Critical bug could have let hackers commandeer millions of Android devices

Critical bug could have let hackers commandeer millions of Android devices

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Flaw could be exploited with malicious audio file.

Dan Goodin

Critical bug could have let hackers commandeer millions of Android devices

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Security researchers said they uncovered a vulnerability that could have allowed hackers to commandeer millions of Android devices equipped with mobile chipsets made by Qualcomm and MediaTek.

The vulnerability resided in ALAC—short for Apple Lossless Audio Codec and also known as Apple Lossless—which is an audio format introduced by Apple in 2004 to deliver lossless audio over the Internet. While Apple has updated its proprietary version of the decoder to fix security vulnerabilities over the years, an open-source version used by Qualcomm and MediaTek had not been updated since 2011.

Together, Qualcomm and MediaTek supply mobile chipsets for an estimated 95 percent of US Android devices.

Remote bugging device

The buggy ALAC code contained an out-of-bounds vulnerability, meaning it retrieved data from outside the limits of allocated memory. Hackers could exploit this mistake to force the decoder to execute malicious code that otherwise would be off-limits.

“The ALAC issues our researchers found could be used by an attacker for remote code execution attack (RCE) on a mobile device through a malformed audio file,” security firm Check Point said on Thursday. “RCE attacks allow an attacker to remotely execute malicious code on a computer. The impact of an RCE vulnerability can range from malware execution to an attacker gaining control over a user’s multimedia data, including streaming from a compromised machine’s camera.”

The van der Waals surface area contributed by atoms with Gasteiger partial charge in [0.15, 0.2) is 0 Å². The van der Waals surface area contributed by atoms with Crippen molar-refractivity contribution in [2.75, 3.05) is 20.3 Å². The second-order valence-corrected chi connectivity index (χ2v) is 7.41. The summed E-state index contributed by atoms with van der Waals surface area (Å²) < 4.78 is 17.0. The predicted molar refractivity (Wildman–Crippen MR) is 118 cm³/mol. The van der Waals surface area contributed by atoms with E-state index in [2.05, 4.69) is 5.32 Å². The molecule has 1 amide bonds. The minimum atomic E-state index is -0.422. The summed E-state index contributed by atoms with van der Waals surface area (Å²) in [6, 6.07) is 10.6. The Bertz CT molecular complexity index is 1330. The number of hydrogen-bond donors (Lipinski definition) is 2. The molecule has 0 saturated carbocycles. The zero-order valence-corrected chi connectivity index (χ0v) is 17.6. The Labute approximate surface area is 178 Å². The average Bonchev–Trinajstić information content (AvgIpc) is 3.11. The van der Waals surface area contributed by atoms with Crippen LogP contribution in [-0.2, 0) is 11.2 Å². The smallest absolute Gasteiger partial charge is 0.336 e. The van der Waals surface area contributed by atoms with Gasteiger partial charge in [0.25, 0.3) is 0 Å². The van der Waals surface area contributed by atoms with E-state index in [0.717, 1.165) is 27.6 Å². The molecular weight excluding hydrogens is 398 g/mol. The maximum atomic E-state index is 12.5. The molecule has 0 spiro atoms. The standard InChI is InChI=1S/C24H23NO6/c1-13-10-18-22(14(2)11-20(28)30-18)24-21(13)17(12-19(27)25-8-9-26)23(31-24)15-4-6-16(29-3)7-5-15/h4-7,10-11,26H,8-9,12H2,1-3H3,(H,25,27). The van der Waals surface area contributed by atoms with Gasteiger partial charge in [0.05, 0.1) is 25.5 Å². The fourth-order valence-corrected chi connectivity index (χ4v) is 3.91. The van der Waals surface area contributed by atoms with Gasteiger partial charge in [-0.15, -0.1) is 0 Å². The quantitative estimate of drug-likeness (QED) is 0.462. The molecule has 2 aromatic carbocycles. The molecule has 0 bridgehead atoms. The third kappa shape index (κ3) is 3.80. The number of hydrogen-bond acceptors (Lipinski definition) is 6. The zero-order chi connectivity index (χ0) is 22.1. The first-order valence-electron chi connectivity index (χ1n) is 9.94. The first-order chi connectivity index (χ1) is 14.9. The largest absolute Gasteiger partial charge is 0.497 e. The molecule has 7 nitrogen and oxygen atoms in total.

Check Point cited a researcher who suggested that two-thirds of all smartphones sold in 2021 are vulnerable to the attack unless they’ve received a patch.

The ALAC vulnerability—tracked as CVE-2021-30351 by Qualcomm and CVE-2021-0674 and CVE-2021-0675 by MediaTek—can also be exploited by an unprivileged Android app to escalate its system privileges to media data and the device microphone, raising the specter of eavesdropping on nearby conversations and other ambient sound.

The two chipset manufacturers submitted patches last year to either Google or to device makers, which in turn delivered the patches to qualifying users in December. Android users who want to know if their device is patched can check the security patch level in the OS settings. If the patch level shows a date of December 2021 or later, the device is no longer vulnerable. But many handsets still don’t receive security patches on a regular basis, if at all, and those with a patch level prior to December 2021 remain susceptible.

The vulnerability calls into question the reliability of the open-source code that Qualcomm and MediaTek use and their methods for maintaining its security. If Apple can update its proprietary ALAC codebase over the years to fix vulnerabilities, it’s concerning that the two chipset behemoths haven’t followed suit. The vulnerability also raises the question of what other open-source code libraries used by the chipmakers might be similarly out of date.

In a statement, Qualcomm officials wrote:

Providing technologies that support robust security and privacy is a priority for Qualcomm Technologies. We commend the security researchers from Check Point Technologies for using industry-standard coordinated disclosure practices. Regarding the ALAC audio decoder issue they disclosed, Qualcomm Technologies made patches available to device makers in October 2021. We encourage end users to update their devices as security updates have become available.

MediaTek didn’t immediately respond to a message.

Check Point said that it will provide technical details of the vulnerability next month at the CanSecWest conference in Vancouver.

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